Now we have the installer to work with. The filename has the same time/date stamp as the log file so we can compare if the script doesn’t finish up correctly. Next we will start the process of another try catch to install the program. The command we will use is the Start-Process command. We start the $DownloadFullPath for the file name. We want this thing to be quiet and overwrite everything else there. Citrix, if given the /forceinstall will force the install by uninstalling the last version. Finally we tell it not to reboot with the /noreboot. Once we get past the arguments, we want to make sure we have the information from this thus we put the -passthru flag. This will allow us to store the information into a variable if we want to use that information later. The final part of the command is the -erroraction. We want this thing to stop if it hits an error. This way we know that something is broken. Then we log accordingly and catch accordingly like above.

try {
    $Install = Start-Process -FilePath $DownloadFullPath -ArgumentList '/silent /forceinstall /AutoUpdateCheck=disabled /noreboot' -PassThru -ErrorAction Stop
    $LogTime = (Get-date).tostring("yyyy:MM:dd-hh:mm:ss")
    "Install: $($LogTime): Installing $DownloadFullPath" >> $Logname
} catch {
    $LogTime = (Get-date).tostring("yyyy:MM:dd-hh:mm:ss")
    "Install: $($LogTime): $DownloadFullPath Failed to Install" >> $Logname
    Write-Error "Install Error"
    Break
}

We are almost done! This program takes an average of 5 minutes on older machines to install. Thus we sleep for 7 minutes. To do this we use the command Start-Sleep and set the -seconds to 420 seconds. We also make sure we log this information.

$LogTime = (Get-date).tostring("yyyy:MM:dd-hh:mm:ss")
"Sleep: Sleep for 420 Seconds for install" >> $Logname
Start-Sleep -Seconds 420
$LogTime = (Get-date).tostring("yyyy:MM:dd-hh:mm:ss")
"Sleep: Stop Sleep" >> $Logname

As we are not in a hurry, we use the PowerShell command Get-CimInstance to get the products and sort through that to find the Citrix Workplace Browser using the where-object cmdlet.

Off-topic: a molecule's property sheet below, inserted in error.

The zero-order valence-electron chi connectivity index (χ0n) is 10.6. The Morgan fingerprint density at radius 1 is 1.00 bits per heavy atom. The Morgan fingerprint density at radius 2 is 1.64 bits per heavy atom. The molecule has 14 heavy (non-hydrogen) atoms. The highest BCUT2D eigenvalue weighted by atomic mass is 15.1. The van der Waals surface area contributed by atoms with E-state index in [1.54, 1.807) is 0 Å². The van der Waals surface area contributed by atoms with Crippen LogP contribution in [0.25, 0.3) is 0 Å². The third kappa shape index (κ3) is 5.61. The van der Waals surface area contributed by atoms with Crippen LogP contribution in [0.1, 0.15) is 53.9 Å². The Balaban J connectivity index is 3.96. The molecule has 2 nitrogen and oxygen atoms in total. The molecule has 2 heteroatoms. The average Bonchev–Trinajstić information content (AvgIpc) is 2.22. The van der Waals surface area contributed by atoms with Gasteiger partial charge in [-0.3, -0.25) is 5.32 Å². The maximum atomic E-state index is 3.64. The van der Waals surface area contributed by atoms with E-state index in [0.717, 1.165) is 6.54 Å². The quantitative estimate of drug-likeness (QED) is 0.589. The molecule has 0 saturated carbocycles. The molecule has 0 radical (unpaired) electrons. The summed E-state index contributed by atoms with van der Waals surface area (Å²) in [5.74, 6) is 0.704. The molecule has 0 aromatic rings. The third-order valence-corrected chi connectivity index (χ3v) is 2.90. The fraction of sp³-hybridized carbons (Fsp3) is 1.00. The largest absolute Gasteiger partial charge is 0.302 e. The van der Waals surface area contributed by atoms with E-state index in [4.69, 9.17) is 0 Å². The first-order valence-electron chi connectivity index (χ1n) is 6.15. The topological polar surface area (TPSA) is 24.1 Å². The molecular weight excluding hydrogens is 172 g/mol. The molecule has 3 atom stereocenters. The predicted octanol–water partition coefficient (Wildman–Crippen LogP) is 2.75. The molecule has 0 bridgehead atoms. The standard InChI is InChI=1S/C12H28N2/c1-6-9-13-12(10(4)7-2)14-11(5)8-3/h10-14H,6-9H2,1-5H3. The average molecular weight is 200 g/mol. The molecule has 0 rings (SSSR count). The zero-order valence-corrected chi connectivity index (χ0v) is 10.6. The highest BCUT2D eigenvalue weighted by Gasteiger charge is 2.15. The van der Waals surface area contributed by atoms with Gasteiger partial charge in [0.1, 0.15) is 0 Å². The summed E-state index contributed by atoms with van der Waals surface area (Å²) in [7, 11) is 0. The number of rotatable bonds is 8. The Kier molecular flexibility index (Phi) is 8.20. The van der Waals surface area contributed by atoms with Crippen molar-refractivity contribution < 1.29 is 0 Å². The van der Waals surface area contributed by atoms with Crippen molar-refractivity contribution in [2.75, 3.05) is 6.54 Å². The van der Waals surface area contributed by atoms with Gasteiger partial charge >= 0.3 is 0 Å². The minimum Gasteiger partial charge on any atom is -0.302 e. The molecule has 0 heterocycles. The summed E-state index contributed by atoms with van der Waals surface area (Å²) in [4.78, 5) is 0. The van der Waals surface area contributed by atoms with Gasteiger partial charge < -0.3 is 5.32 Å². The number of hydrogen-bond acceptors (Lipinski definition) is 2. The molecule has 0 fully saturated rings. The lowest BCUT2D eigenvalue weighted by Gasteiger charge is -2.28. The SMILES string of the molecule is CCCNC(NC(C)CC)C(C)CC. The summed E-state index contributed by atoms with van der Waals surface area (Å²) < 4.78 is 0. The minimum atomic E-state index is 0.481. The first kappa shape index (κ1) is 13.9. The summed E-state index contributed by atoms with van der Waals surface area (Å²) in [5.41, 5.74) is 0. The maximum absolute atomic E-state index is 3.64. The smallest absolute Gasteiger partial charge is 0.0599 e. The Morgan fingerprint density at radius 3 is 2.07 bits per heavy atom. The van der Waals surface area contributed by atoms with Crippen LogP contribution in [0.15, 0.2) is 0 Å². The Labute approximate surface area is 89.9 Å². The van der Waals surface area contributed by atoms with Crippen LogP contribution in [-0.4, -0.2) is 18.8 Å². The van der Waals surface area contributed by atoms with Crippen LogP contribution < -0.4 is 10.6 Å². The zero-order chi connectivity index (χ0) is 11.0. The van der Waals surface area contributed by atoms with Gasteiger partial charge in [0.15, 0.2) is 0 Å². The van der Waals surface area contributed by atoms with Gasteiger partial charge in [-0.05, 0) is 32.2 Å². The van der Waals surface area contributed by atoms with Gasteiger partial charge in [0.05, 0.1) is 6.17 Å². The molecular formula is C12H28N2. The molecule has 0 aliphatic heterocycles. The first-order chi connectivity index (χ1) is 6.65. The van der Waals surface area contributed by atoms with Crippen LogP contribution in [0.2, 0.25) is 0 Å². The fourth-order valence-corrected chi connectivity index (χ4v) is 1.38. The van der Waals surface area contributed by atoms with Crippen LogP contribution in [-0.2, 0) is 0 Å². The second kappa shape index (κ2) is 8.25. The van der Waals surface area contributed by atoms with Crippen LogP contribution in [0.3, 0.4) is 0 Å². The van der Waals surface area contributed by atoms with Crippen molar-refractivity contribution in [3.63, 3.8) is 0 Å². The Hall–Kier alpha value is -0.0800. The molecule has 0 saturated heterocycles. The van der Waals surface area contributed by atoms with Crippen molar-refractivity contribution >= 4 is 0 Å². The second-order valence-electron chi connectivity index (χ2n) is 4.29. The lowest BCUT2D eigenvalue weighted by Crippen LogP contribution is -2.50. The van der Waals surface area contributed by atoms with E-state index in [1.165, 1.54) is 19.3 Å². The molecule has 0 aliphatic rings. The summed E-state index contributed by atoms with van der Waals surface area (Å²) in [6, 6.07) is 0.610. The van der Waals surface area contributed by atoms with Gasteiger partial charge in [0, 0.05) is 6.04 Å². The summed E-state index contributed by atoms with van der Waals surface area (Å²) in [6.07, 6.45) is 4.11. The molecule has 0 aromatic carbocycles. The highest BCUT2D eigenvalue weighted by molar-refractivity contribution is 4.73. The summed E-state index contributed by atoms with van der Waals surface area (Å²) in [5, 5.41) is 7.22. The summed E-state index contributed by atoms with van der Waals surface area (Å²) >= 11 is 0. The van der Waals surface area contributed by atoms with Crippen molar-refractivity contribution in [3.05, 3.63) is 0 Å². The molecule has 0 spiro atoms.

$Programs = Get-CimInstance -ClassName win32_product
$Citrix = $Programs | where-object {$_.name -like "Citrix*Workspace*Browser"}

Finally we check to see if the install was successful or not. This is done with a simple $null -ne $something. We do it this way because we first load nothing and start to compare nothing to something. if something is there, then we know the statement is true and stop processing. Very simple concept. If $Citrix does contain something we log that the install was successful and remove the installer. If we find $Citrix is $null, then we log the error and error out once again.

if ($null -ne $Citrix) {
    $LogTime = (Get-date).tostring("yyyy:MM:dd-hh:mm:ss")
    "Check: $($LogTime): $($Citrix.Caption) - $($Citrix.Version) Installed on: $($Citrix.Installdate.tostring())" >> $Logname
    Remove-Item -Path $DownloadFullPath -Force
} else {
    $LogTime = (Get-date).tostring("yyyy:MM:dd-hh:mm:ss")
    "Check: $($LogTime): Install Failed" >> $Logname
    Write-Error "Install: Install not complete."
    break
}

Improvements

With all good scripts, there is always room for improvement. The one that is blaring is the waiting for the install. This should really be a loop checking files or a registry key. If the file or key is not present, then continue to way 30 seconds. This would speed up the process as some computers process faster while others do not.

The second is the get-ciminstance because this is a slow command. We can improve the speed of this command by targeting once again either a file or a registry key instead. This way we can prove it was installed without the 30 to 60 second wait for the get-ciminstance to do its thing.

As always, If you have any questions, feel free to ask.

Leave a Comment

Comments

No comments yet. Why don’t you start the discussion?

Leave a Reply

Your email address will not be published. Required fields are marked *